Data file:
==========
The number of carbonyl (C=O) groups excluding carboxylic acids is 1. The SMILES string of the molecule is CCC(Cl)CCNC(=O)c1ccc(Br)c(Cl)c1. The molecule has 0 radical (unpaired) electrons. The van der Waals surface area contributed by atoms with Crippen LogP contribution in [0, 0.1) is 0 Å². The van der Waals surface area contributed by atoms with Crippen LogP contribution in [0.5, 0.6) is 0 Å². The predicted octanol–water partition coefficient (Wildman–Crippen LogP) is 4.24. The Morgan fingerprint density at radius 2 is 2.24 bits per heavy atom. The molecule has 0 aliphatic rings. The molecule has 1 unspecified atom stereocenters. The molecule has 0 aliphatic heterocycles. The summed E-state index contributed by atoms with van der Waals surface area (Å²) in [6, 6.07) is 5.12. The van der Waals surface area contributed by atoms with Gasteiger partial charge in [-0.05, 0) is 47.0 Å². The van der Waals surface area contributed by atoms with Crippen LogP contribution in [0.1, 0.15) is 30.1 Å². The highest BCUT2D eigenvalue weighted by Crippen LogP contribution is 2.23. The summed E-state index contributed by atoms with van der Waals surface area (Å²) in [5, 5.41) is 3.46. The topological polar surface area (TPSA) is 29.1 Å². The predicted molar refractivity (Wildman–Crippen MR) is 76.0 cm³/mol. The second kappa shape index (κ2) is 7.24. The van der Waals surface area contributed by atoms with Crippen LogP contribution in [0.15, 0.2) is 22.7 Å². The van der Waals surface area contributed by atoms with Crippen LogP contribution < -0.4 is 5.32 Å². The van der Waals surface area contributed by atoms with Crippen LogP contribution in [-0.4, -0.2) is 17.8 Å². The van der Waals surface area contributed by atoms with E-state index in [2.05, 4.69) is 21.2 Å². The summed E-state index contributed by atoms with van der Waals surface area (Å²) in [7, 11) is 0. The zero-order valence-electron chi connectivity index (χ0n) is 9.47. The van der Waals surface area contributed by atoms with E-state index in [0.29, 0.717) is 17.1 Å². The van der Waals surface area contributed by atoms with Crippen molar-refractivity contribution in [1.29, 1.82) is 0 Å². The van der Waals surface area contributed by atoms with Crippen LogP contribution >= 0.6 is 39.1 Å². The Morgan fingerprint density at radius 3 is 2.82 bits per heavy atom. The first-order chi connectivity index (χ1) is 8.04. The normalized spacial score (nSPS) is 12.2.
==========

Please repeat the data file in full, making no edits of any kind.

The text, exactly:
The number of carbonyl (C=O) groups excluding carboxylic acids is 1. The SMILES string of the molecule is CCC(Cl)CCNC(=O)c1ccc(Br)c(Cl)c1. The molecule has 0 radical (unpaired) electrons. The van der Waals surface area contributed by atoms with Crippen LogP contribution in [0, 0.1) is 0 Å². The van der Waals surface area contributed by atoms with Crippen LogP contribution in [0.5, 0.6) is 0 Å². The predicted octanol–water partition coefficient (Wildman–Crippen LogP) is 4.24. The Morgan fingerprint density at radius 2 is 2.24 bits per heavy atom. The molecule has 0 aliphatic rings. The molecule has 1 unspecified atom stereocenters. The molecule has 0 aliphatic heterocycles. The summed E-state index contributed by atoms with van der Waals surface area (Å²) in [6, 6.07) is 5.12. The van der Waals surface area contributed by atoms with Gasteiger partial charge in [-0.05, 0) is 47.0 Å². The van der Waals surface area contributed by atoms with Crippen LogP contribution in [0.1, 0.15) is 30.1 Å². The highest BCUT2D eigenvalue weighted by Crippen LogP contribution is 2.23. The summed E-state index contributed by atoms with van der Waals surface area (Å²) in [5, 5.41) is 3.46. The topological polar surface area (TPSA) is 29.1 Å². The predicted molar refractivity (Wildman–Crippen MR) is 76.0 cm³/mol. The second kappa shape index (κ2) is 7.24. The van der Waals surface area contributed by atoms with Crippen LogP contribution in [0.15, 0.2) is 22.7 Å². The van der Waals surface area contributed by atoms with Crippen LogP contribution < -0.4 is 5.32 Å². The van der Waals surface area contributed by atoms with Crippen LogP contribution in [-0.4, -0.2) is 17.8 Å². The van der Waals surface area contributed by atoms with E-state index in [2.05, 4.69) is 21.2 Å². The summed E-state index contributed by atoms with van der Waals surface area (Å²) in [7, 11) is 0. The zero-order valence-electron chi connectivity index (χ0n) is 9.47. The van der Waals surface area contributed by atoms with E-state index in [0.29, 0.717) is 17.1 Å². The van der Waals surface area contributed by atoms with Crippen molar-refractivity contribution in [1.29, 1.82) is 0 Å². The van der Waals surface area contributed by atoms with Crippen LogP contribution >= 0.6 is 39.1 Å². The Morgan fingerprint density at radius 3 is 2.82 bits per heavy atom. The first-order chi connectivity index (χ1) is 8.04. The normalized spacial score (nSPS) is 12.2.